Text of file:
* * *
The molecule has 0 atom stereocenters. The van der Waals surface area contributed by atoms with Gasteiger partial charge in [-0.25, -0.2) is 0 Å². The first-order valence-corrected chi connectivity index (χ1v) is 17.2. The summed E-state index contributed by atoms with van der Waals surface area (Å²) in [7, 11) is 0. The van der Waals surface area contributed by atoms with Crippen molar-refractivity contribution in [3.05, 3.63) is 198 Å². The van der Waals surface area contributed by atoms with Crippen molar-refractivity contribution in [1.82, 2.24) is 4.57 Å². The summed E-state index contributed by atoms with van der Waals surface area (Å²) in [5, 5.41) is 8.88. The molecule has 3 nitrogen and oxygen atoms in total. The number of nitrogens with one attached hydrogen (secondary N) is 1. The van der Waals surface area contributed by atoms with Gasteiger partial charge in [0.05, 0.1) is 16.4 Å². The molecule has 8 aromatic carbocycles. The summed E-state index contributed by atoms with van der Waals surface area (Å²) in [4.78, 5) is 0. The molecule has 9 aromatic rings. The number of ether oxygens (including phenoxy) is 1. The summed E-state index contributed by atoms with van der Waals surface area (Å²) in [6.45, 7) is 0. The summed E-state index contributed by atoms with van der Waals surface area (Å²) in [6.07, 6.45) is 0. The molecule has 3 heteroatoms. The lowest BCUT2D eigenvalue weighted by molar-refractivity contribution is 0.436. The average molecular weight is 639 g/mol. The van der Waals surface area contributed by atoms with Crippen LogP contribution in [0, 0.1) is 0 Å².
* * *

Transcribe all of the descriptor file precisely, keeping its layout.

The molecule has 0 atom stereocenters. The van der Waals surface area contributed by atoms with Gasteiger partial charge in [-0.25, -0.2) is 0 Å². The first-order valence-corrected chi connectivity index (χ1v) is 17.2. The summed E-state index contributed by atoms with van der Waals surface area (Å²) in [7, 11) is 0. The van der Waals surface area contributed by atoms with Crippen molar-refractivity contribution in [3.05, 3.63) is 198 Å². The van der Waals surface area contributed by atoms with Crippen molar-refractivity contribution in [1.82, 2.24) is 4.57 Å². The summed E-state index contributed by atoms with van der Waals surface area (Å²) in [5, 5.41) is 8.88. The molecule has 3 nitrogen and oxygen atoms in total. The number of nitrogens with one attached hydrogen (secondary N) is 1. The van der Waals surface area contributed by atoms with Gasteiger partial charge in [0.05, 0.1) is 16.4 Å². The molecule has 8 aromatic carbocycles. The summed E-state index contributed by atoms with van der Waals surface area (Å²) in [4.78, 5) is 0. The molecule has 9 aromatic rings. The number of ether oxygens (including phenoxy) is 1. The summed E-state index contributed by atoms with van der Waals surface area (Å²) in [6.45, 7) is 0. The summed E-state index contributed by atoms with van der Waals surface area (Å²) in [6.07, 6.45) is 0. The molecule has 3 heteroatoms. The lowest BCUT2D eigenvalue weighted by molar-refractivity contribution is 0.436. The average molecular weight is 639 g/mol. The van der Waals surface area contributed by atoms with Crippen LogP contribution in [0, 0.1) is 0 Å².